Further complicating the situation was the UN majority’s insistence that Jerusalem remain apart from both states and be administered as an international zone. This arrangement left more than 100,000 Jews in Jerusalem isolated from their country and circumscribed by the Arab state.

Critics claim the UN gave the Jews fertile land while the Arabs were allotted hilly, arid land. This is untrue. Approximately 60 percent of the Jewish state was to be the arid desert in the Negev.

The Arabs constituted a majority of the population in Palestine as a whole-1.2 million Arabs versus 600,000 Jews. The Jews never had a chance of reaching a majority in the country given the restrictive immigration policy of the British. By contrast, the Arabs were free to come-and thousands did-to take advantage of the rapid development stimulated by Zionist settlement. Still, the Jews were a majority in the area allotted to them by the resolution and in Jerusalem.

In addition to roughly 600,000 Jews, 350,000 Arabs resided in the Jewish state created by partition. Approximately 92,000 Arabs lived in Tiberias, Safed, Haifa and Bet Shean, and another 40,000 were Bedouins, most of whom were living in the desert. The remainder of the Arab population was spread throughout the Jewish state and occupied most of the agricultural land.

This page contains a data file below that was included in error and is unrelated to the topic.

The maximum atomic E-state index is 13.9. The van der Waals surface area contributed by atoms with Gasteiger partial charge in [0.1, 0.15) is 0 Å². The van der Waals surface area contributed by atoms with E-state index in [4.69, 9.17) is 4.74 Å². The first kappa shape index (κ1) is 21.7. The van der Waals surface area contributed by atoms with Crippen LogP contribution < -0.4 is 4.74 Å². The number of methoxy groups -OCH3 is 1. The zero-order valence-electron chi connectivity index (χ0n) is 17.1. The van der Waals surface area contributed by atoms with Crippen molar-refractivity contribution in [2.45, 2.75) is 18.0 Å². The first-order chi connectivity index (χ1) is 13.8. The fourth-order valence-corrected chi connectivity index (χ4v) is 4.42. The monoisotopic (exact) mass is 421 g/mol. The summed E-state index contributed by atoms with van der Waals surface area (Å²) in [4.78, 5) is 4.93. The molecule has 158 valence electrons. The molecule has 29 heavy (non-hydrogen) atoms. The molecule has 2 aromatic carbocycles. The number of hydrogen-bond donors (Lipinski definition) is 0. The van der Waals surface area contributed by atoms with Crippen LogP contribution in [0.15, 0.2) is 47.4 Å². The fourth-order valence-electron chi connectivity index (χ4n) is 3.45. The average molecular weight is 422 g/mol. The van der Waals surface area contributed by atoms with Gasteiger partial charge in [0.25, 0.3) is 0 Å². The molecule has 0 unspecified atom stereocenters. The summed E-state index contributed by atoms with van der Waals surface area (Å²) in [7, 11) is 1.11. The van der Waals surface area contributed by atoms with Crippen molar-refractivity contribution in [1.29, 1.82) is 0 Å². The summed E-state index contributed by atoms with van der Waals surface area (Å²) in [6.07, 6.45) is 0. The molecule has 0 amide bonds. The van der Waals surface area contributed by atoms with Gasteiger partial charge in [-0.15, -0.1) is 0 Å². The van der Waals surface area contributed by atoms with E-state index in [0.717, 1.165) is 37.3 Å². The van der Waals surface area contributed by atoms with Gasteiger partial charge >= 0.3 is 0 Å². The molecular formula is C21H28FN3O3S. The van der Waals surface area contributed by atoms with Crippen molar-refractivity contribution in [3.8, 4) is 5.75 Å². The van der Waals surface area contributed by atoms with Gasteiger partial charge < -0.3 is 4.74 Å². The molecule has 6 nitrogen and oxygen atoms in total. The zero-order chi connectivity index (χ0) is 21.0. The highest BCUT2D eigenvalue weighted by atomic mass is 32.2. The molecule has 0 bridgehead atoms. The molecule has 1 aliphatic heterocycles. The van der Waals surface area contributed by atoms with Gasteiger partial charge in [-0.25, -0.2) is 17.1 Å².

According to British statistics in their 1948 Survey of Palestine, 8.6 percent of the land that comprised the Jewish State in 1948 was owned by Jews and 3.3 percent by Israeli Arabs. Another 16.9 percent was abandoned by Arabs who left the country. The rest-more than 70 percent-was in the hands of the Mandatory power, and reverted to Israeli control after the departure of the British.

These figures are misleading, since nearly 80 percent of what was the historic land of Palestine and the Jewish National Home, as defined by the League of Nations, was severed by the British in 1922 and allocated to what became Transjordan. Jewish settlement there was barred. The UN partitioned the remaining 20 percent of Palestine into two states. With Jordan’s annexation of the West Bank in 1950, Arabs controlled approximately 80 percent of the territory of the Mandate, while the Palestinian Jewish State held a bare 17.5 percent (Gaza, occupied by Egypt, was the remainder).

*Australia, Canada, Czechoslovakia, Guatemala, India, Iran, the Netherlands, Peru, Sweden, Uruguay and Yugoslavia.